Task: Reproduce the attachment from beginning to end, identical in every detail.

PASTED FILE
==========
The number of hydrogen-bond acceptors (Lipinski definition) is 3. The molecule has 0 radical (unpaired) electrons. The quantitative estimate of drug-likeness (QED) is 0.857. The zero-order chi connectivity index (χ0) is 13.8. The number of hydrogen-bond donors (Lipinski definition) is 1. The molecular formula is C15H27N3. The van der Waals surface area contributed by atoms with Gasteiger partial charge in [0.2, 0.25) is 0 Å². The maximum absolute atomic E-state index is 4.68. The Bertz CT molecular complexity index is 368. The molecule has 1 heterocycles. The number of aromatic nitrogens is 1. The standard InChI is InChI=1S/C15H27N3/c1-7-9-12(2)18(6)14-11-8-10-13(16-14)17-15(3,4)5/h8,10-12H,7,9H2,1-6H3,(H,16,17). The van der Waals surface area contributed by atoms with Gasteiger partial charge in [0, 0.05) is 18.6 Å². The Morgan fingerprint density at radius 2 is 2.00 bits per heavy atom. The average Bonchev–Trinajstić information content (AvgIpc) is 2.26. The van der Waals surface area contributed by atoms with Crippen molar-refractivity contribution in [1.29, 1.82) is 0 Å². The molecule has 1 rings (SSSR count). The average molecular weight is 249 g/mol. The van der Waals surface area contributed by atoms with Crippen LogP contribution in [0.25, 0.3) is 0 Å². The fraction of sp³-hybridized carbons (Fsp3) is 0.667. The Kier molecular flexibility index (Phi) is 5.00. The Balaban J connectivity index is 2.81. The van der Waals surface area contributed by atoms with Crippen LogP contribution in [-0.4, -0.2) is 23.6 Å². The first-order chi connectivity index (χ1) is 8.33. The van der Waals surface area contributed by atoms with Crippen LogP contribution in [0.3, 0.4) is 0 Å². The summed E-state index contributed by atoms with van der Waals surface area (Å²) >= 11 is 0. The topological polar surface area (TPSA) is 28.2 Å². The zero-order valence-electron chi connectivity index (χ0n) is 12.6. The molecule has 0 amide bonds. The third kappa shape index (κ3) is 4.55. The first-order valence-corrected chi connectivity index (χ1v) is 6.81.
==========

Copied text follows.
The number of hydrogen-bond acceptors (Lipinski definition) is 3. The molecule has 0 radical (unpaired) electrons. The quantitative estimate of drug-likeness (QED) is 0.857. The zero-order chi connectivity index (χ0) is 13.8. The number of hydrogen-bond donors (Lipinski definition) is 1. The molecular formula is C15H27N3. The van der Waals surface area contributed by atoms with Gasteiger partial charge in [0.2, 0.25) is 0 Å². The maximum absolute atomic E-state index is 4.68. The Bertz CT molecular complexity index is 368. The molecule has 1 heterocycles. The number of aromatic nitrogens is 1. The standard InChI is InChI=1S/C15H27N3/c1-7-9-12(2)18(6)14-11-8-10-13(16-14)17-15(3,4)5/h8,10-12H,7,9H2,1-6H3,(H,16,17). The van der Waals surface area contributed by atoms with Gasteiger partial charge in [0, 0.05) is 18.6 Å². The Morgan fingerprint density at radius 2 is 2.00 bits per heavy atom. The average Bonchev–Trinajstić information content (AvgIpc) is 2.26. The van der Waals surface area contributed by atoms with Crippen molar-refractivity contribution in [1.29, 1.82) is 0 Å². The molecule has 1 rings (SSSR count). The average molecular weight is 249 g/mol. The van der Waals surface area contributed by atoms with Crippen LogP contribution in [0.25, 0.3) is 0 Å². The fraction of sp³-hybridized carbons (Fsp3) is 0.667. The Kier molecular flexibility index (Phi) is 5.00. The Balaban J connectivity index is 2.81. The van der Waals surface area contributed by atoms with Crippen LogP contribution in [-0.4, -0.2) is 23.6 Å². The first-order chi connectivity index (χ1) is 8.33. The van der Waals surface area contributed by atoms with Crippen LogP contribution in [0.3, 0.4) is 0 Å². The summed E-state index contributed by atoms with van der Waals surface area (Å²) >= 11 is 0. The topological polar surface area (TPSA) is 28.2 Å². The zero-order valence-electron chi connectivity index (χ0n) is 12.6. The molecule has 0 amide bonds. The third kappa shape index (κ3) is 4.55. The first-order valence-corrected chi connectivity index (χ1v) is 6.81.